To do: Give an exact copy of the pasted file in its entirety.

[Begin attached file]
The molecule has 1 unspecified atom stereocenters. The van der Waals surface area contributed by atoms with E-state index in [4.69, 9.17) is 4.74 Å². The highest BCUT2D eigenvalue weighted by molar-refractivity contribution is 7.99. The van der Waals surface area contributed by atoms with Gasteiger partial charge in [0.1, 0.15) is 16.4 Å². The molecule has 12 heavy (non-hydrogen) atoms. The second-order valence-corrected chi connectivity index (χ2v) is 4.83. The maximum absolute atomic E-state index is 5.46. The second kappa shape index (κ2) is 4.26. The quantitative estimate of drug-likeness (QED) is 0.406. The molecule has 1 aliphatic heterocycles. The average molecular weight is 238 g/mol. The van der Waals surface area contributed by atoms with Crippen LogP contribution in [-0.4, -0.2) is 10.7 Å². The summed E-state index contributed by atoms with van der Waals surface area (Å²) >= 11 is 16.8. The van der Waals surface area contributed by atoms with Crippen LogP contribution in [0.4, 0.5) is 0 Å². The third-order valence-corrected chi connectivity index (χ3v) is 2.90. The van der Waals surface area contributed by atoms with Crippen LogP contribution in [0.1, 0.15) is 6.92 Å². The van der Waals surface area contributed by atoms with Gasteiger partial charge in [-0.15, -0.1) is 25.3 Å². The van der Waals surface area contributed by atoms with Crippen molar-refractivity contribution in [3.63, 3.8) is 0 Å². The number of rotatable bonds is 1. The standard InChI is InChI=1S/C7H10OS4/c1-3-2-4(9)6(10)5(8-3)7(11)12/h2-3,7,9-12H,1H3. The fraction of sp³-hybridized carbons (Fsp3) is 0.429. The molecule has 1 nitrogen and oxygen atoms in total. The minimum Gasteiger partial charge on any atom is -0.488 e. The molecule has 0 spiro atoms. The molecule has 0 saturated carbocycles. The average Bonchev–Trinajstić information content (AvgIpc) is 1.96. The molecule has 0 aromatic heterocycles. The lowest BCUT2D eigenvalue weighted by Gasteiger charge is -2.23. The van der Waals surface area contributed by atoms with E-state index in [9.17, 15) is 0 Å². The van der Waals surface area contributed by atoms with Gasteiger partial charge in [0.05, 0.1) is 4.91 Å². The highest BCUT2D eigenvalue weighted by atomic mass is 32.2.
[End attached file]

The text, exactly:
The molecule has 1 unspecified atom stereocenters. The van der Waals surface area contributed by atoms with E-state index in [4.69, 9.17) is 4.74 Å². The highest BCUT2D eigenvalue weighted by molar-refractivity contribution is 7.99. The van der Waals surface area contributed by atoms with Gasteiger partial charge in [0.1, 0.15) is 16.4 Å². The molecule has 12 heavy (non-hydrogen) atoms. The second-order valence-corrected chi connectivity index (χ2v) is 4.83. The maximum absolute atomic E-state index is 5.46. The second kappa shape index (κ2) is 4.26. The quantitative estimate of drug-likeness (QED) is 0.406. The molecule has 1 aliphatic heterocycles. The average molecular weight is 238 g/mol. The van der Waals surface area contributed by atoms with Crippen LogP contribution in [-0.4, -0.2) is 10.7 Å². The summed E-state index contributed by atoms with van der Waals surface area (Å²) >= 11 is 16.8. The van der Waals surface area contributed by atoms with Crippen LogP contribution in [0.4, 0.5) is 0 Å². The third-order valence-corrected chi connectivity index (χ3v) is 2.90. The van der Waals surface area contributed by atoms with Crippen LogP contribution in [0.1, 0.15) is 6.92 Å². The van der Waals surface area contributed by atoms with Gasteiger partial charge in [-0.15, -0.1) is 25.3 Å². The van der Waals surface area contributed by atoms with Crippen molar-refractivity contribution in [3.63, 3.8) is 0 Å². The number of rotatable bonds is 1. The standard InChI is InChI=1S/C7H10OS4/c1-3-2-4(9)6(10)5(8-3)7(11)12/h2-3,7,9-12H,1H3. The fraction of sp³-hybridized carbons (Fsp3) is 0.429. The molecule has 1 nitrogen and oxygen atoms in total. The minimum Gasteiger partial charge on any atom is -0.488 e. The molecule has 0 spiro atoms. The molecule has 0 saturated carbocycles. The average Bonchev–Trinajstić information content (AvgIpc) is 1.96. The molecule has 0 aromatic heterocycles. The lowest BCUT2D eigenvalue weighted by Gasteiger charge is -2.23. The van der Waals surface area contributed by atoms with E-state index in [9.17, 15) is 0 Å². The van der Waals surface area contributed by atoms with Gasteiger partial charge in [0.05, 0.1) is 4.91 Å². The highest BCUT2D eigenvalue weighted by atomic mass is 32.2.